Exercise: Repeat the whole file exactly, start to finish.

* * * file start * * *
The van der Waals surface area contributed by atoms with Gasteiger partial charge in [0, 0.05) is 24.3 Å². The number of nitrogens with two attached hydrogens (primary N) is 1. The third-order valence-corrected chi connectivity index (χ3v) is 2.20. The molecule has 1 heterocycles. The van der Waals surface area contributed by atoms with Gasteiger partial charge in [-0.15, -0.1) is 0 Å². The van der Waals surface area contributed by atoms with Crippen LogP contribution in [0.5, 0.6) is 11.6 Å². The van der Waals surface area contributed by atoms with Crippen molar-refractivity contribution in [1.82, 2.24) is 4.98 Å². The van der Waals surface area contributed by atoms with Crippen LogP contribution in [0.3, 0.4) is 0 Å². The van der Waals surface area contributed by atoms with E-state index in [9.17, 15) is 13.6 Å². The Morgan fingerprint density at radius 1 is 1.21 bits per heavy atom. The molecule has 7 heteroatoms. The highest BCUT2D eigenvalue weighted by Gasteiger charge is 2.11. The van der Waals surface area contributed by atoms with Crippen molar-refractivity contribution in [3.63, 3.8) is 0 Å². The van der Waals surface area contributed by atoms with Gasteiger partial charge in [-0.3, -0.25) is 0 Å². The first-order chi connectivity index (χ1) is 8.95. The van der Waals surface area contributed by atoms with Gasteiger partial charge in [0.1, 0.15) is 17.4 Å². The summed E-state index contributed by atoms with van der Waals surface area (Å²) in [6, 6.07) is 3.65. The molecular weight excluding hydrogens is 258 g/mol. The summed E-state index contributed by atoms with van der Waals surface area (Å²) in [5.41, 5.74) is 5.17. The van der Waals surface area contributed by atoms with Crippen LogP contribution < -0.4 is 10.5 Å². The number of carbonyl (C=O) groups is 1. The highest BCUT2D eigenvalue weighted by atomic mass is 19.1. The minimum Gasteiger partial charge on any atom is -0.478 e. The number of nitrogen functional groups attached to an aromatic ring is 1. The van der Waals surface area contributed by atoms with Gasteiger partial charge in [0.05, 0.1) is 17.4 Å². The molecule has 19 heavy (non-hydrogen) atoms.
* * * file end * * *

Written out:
The van der Waals surface area contributed by atoms with Gasteiger partial charge in [0, 0.05) is 24.3 Å². The number of nitrogens with two attached hydrogens (primary N) is 1. The third-order valence-corrected chi connectivity index (χ3v) is 2.20. The molecule has 1 heterocycles. The van der Waals surface area contributed by atoms with Gasteiger partial charge in [-0.15, -0.1) is 0 Å². The van der Waals surface area contributed by atoms with Crippen LogP contribution in [0.5, 0.6) is 11.6 Å². The van der Waals surface area contributed by atoms with Crippen molar-refractivity contribution in [1.82, 2.24) is 4.98 Å². The van der Waals surface area contributed by atoms with Crippen LogP contribution in [0.3, 0.4) is 0 Å². The van der Waals surface area contributed by atoms with E-state index in [9.17, 15) is 13.6 Å². The Morgan fingerprint density at radius 1 is 1.21 bits per heavy atom. The molecule has 7 heteroatoms. The highest BCUT2D eigenvalue weighted by Gasteiger charge is 2.11. The van der Waals surface area contributed by atoms with Crippen molar-refractivity contribution in [3.63, 3.8) is 0 Å². The van der Waals surface area contributed by atoms with Gasteiger partial charge in [-0.3, -0.25) is 0 Å². The first-order chi connectivity index (χ1) is 8.95. The van der Waals surface area contributed by atoms with Gasteiger partial charge in [0.1, 0.15) is 17.4 Å². The summed E-state index contributed by atoms with van der Waals surface area (Å²) in [6, 6.07) is 3.65. The molecular weight excluding hydrogens is 258 g/mol. The summed E-state index contributed by atoms with van der Waals surface area (Å²) in [5.41, 5.74) is 5.17. The van der Waals surface area contributed by atoms with Crippen LogP contribution < -0.4 is 10.5 Å². The number of carbonyl (C=O) groups is 1. The highest BCUT2D eigenvalue weighted by atomic mass is 19.1. The minimum Gasteiger partial charge on any atom is -0.478 e. The number of nitrogen functional groups attached to an aromatic ring is 1. The van der Waals surface area contributed by atoms with Gasteiger partial charge in [0.05, 0.1) is 17.4 Å². The molecule has 19 heavy (non-hydrogen) atoms.